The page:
On January 24, the European Data Protection Board (“EDPB”) adopted a report (“Report”) regarding the second annual review of the EU-U.S. Privacy Shield (“Privacy Shield”). In a press release accompanying the Report, the EDPB welcomed efforts by EU and U.S. authorities to implement the Privacy Shield, including in particular the recent appointment of a permanent Ombudsperson. But the EDPB also noted that certain concerns remain with respect to the implementation of the Privacy Shield.
The EDPB, which is made up of representatives of various European data protection authorities, is established by the GDPR, and advises on the consistent application of data protection rules throughout the EU. The Report is not binding on the EU or U.S. authorities directly; instead it will serve to guide regulators considering the implementation of the Privacy Shield. The Report is also likely to influence the EU Commission’s assessment of the Privacy Shield, and to contribute to political pressure in the European Parliament to continue to reform the Shield.
The Report focuses on assessment of both the commercial and government access aspects of the Privacy Shield, and presents the EDPB’s findings based on its participation in the second annual review in Brussels. On the commercial aspects, the Report acknowledges that “significant progress has been made” since the first annual review, and highlights a number of improvements (which the European Commission had also called out in its recent report on the second annual review of the Shield), including that:
- The Department of Commerce (“Commerce”) has adapted the initial certification process to avoid inconsistencies between the time a company posts its Privacy Shield notice and the time the certification is finalized;
- Commerce and the Federal Trade Commission (“FTC”) have started ex officio oversight and enforcement actions with respect to Privacy Shield requirements; and
- Commerce has issued further guidance to both EU individuals seeking to exercise their rights in relation to data transferred under the Shield, and to U.S. businesses to clarify the requirements of the Shield.
The Report also highlights certain concerns, such as a “lack of oversight in substance” (because the FTC was unable to share substantial information on enforcement actions taken); a need for further regulatory oversight over onward transfer contracts for compliance with the Privacy Shield; and a need for further clarity on the application of the Privacy Shield to human resources data. The Report also recalls “remaining issues” initially raised in a 2016 Opinion by the Article 29 Working Party, which “remain valid.” These include the absence of or limitation on certain data subject rights; the absence of “key definitions;” and the lack of specific rules regarding automated decision-making.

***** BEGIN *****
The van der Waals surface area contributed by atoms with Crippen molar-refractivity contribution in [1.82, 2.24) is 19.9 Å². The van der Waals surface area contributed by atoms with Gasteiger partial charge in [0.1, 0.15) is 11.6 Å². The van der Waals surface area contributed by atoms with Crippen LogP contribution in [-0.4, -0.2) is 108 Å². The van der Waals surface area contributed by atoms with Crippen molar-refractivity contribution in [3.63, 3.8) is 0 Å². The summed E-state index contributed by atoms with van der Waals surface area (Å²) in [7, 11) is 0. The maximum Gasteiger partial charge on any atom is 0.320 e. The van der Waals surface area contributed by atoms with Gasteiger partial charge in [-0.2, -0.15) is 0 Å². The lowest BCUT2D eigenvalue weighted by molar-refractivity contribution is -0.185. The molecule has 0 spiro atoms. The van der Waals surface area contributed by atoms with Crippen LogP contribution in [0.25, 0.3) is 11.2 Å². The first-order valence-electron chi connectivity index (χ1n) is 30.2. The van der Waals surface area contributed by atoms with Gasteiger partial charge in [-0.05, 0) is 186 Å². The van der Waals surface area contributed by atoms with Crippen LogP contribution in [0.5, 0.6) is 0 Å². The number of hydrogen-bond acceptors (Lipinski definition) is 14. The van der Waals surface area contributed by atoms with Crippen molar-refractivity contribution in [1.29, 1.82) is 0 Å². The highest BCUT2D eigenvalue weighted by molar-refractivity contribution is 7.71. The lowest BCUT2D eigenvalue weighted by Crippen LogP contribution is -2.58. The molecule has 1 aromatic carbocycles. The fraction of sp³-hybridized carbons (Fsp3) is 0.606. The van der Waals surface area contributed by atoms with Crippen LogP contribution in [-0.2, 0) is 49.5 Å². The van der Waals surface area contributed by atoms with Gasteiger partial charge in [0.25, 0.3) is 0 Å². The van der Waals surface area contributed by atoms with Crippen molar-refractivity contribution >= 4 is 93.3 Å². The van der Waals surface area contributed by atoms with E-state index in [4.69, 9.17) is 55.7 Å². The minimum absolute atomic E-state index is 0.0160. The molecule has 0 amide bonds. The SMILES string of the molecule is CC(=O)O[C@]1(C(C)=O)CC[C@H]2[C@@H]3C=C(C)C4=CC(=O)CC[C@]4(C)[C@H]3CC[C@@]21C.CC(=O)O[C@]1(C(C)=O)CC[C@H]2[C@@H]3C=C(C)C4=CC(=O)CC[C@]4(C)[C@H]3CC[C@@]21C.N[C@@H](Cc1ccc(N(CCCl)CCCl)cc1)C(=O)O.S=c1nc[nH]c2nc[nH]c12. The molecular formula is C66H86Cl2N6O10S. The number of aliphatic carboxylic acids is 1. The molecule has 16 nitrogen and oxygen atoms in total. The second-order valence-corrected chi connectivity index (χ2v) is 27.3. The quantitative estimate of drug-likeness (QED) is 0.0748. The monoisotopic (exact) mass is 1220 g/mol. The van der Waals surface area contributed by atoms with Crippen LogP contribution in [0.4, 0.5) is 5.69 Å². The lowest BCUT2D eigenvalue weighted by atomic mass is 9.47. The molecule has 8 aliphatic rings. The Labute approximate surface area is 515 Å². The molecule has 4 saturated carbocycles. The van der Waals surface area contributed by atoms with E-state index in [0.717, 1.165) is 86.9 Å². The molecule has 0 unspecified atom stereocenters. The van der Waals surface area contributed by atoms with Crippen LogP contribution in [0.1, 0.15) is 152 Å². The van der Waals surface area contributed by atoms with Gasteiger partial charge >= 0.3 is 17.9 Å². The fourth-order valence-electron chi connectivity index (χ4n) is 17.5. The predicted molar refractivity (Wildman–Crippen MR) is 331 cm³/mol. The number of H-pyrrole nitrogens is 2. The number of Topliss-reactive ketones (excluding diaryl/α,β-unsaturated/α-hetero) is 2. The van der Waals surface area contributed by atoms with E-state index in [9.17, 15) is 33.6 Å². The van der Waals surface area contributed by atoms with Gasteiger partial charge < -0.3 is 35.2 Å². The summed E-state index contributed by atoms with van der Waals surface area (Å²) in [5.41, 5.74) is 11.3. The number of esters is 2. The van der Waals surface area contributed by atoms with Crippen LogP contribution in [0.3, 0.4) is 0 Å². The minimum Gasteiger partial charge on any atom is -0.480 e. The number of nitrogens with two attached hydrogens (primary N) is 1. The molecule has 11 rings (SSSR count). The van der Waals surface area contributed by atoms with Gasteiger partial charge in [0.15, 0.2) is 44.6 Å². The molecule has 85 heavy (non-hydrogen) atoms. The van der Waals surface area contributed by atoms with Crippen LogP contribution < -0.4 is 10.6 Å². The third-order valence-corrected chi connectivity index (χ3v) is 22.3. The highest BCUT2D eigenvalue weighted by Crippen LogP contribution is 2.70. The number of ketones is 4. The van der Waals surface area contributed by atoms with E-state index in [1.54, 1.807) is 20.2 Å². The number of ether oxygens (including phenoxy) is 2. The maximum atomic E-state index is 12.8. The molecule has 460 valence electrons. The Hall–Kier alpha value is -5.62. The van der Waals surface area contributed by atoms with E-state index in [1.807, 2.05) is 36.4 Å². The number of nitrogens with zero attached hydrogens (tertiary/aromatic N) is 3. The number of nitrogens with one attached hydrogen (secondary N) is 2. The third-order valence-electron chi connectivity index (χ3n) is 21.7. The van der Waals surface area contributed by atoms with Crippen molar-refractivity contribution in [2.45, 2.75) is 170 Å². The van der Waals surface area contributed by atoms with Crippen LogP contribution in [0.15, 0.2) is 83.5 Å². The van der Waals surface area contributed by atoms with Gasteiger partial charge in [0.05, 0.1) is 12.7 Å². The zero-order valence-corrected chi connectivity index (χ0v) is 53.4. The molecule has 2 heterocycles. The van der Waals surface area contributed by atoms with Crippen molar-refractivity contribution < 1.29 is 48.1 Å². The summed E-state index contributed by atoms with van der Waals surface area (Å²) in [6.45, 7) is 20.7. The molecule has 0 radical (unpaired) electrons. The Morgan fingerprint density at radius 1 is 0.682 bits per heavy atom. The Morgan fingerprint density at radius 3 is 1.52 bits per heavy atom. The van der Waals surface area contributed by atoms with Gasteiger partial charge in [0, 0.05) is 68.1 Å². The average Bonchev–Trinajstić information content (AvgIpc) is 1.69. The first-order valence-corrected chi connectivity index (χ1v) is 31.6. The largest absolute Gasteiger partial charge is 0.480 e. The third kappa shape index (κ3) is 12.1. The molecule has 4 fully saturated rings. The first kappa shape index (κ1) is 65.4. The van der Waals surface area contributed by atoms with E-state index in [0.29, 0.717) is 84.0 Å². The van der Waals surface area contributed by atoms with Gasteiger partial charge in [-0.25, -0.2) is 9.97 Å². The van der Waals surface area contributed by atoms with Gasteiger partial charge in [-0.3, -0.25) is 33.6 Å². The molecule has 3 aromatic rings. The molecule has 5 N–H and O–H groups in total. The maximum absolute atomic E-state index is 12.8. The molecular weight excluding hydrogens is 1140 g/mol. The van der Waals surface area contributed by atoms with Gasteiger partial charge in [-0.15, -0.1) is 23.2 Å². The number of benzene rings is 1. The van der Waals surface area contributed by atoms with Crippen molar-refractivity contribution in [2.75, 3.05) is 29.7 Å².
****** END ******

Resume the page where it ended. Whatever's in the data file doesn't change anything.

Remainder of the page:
On the government access aspects, the Report praises the appointment of three new members to the Privacy and Civil Liberties Oversight Board, and the publication of a report clarifying U.S. surveillance activities and decisions of the Foreign Intelligence Surveillance Court. But the Report also expresses continuing concern with regard to certain issues relating to access to personal data by U.S. law enforcement and national security agencies. These include the lack of “new guarantees for EU individuals” with respect to this access under U.S. law; the continuing difficulties that EU citizens face in seeking redress before U.S. courts; and concerns over the independence and effectiveness of the Ombudsperson mechanism.
Ultimately, while the Report highlights certain successes and concerns with the Privacy Shield that arose during the second annual review, many of the Report’s concerns have been raised before in other forums. And the Report acknowledges that these same concerns will likely be addressed by the European Court of Justice in challenges to the Privacy Shield pending before that Court.